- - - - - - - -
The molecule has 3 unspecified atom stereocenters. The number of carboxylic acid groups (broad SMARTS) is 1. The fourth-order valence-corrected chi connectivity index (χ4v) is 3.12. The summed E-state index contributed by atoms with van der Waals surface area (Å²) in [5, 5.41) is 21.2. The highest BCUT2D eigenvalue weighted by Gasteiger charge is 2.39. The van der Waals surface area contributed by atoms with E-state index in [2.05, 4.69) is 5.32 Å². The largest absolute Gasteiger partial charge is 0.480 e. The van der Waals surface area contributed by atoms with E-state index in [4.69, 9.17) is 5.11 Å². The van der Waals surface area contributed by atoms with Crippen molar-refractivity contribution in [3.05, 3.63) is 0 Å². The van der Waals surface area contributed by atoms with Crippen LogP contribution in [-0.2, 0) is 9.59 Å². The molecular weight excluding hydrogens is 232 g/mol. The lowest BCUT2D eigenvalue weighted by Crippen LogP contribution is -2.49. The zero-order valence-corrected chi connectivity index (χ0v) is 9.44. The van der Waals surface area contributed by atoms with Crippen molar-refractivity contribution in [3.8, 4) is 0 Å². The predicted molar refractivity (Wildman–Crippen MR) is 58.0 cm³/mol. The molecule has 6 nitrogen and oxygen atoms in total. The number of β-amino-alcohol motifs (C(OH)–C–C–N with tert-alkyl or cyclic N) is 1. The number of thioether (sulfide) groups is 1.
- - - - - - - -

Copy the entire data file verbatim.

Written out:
The molecule has 3 unspecified atom stereocenters. The number of carboxylic acid groups (broad SMARTS) is 1. The fourth-order valence-corrected chi connectivity index (χ4v) is 3.12. The summed E-state index contributed by atoms with van der Waals surface area (Å²) in [5, 5.41) is 21.2. The highest BCUT2D eigenvalue weighted by Gasteiger charge is 2.39. The van der Waals surface area contributed by atoms with E-state index in [2.05, 4.69) is 5.32 Å². The largest absolute Gasteiger partial charge is 0.480 e. The van der Waals surface area contributed by atoms with E-state index in [4.69, 9.17) is 5.11 Å². The van der Waals surface area contributed by atoms with Crippen molar-refractivity contribution in [3.05, 3.63) is 0 Å². The van der Waals surface area contributed by atoms with Crippen LogP contribution in [-0.2, 0) is 9.59 Å². The molecular weight excluding hydrogens is 232 g/mol. The lowest BCUT2D eigenvalue weighted by Crippen LogP contribution is -2.49. The zero-order valence-corrected chi connectivity index (χ0v) is 9.44. The van der Waals surface area contributed by atoms with Crippen molar-refractivity contribution in [3.8, 4) is 0 Å². The predicted molar refractivity (Wildman–Crippen MR) is 58.0 cm³/mol. The molecule has 6 nitrogen and oxygen atoms in total. The number of β-amino-alcohol motifs (C(OH)–C–C–N with tert-alkyl or cyclic N) is 1. The number of thioether (sulfide) groups is 1.